It is always better to be forthcoming and proactive with breach notifications. Having customers hear about a breach from the company in a controlled message is always better than them hearing about it in a sensationalized news article.

This is something I have told countless customers. Unfortunately, when I have said it in the past, I have only had weak anecdotal evidence to back that claim. That just changed.

A research study was recently published at Harvard Business Review that set out to empirically prove this axiom.

They refer to companies self-disclosing early on in the crisis as “stealing thunder”. Their study showed some test subjects fake news articles breaking a story and then fake company press releases reacting, and others saw company press releases disclosing first and then fake news derived from company press releases. The subjects were then asked about the reputation of the fake company. They found that people pay more attention to the negative news when there hasn’t been a disclosure from the company. When details are scarce, people pay more attention to the small nuggets the news media are digging up. A company that provides a glut of detail up front lowers the value of the nuggets in the news, and thus the news reporting becomes less negative and less sensational. The bottom line being that the company’s reputation takes less of a hit when they self-disclose early.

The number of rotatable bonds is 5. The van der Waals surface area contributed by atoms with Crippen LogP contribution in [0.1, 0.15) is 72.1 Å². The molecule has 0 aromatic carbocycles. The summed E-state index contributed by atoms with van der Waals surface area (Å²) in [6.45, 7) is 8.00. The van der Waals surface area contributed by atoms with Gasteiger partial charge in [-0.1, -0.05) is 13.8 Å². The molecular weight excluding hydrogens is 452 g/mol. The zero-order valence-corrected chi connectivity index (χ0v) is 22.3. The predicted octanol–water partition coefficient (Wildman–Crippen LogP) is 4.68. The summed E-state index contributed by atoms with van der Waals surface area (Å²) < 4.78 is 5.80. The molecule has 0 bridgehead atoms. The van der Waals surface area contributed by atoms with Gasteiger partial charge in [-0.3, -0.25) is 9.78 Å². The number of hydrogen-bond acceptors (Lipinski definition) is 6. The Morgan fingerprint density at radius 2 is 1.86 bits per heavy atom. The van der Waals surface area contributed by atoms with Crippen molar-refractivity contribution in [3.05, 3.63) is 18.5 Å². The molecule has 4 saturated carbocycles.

This does not mean the company needs to disclose every detail. There are always aspects of an investigation that need to be kept confidential. Also, details that might change as the investigation progresses, such as number of affected systems or users, could bite the company if they keep changing in every news article. Remember how the number of cards compromised in the Target braeach seemed to grow each week?

But, a carefully crafted message that is thorough without being too detailed can provide enough information to customers and journalists that there is little left for them to spin into a negative news article. The more information the company discloses up front, the more the customers get the impression that the company is in control of the situation.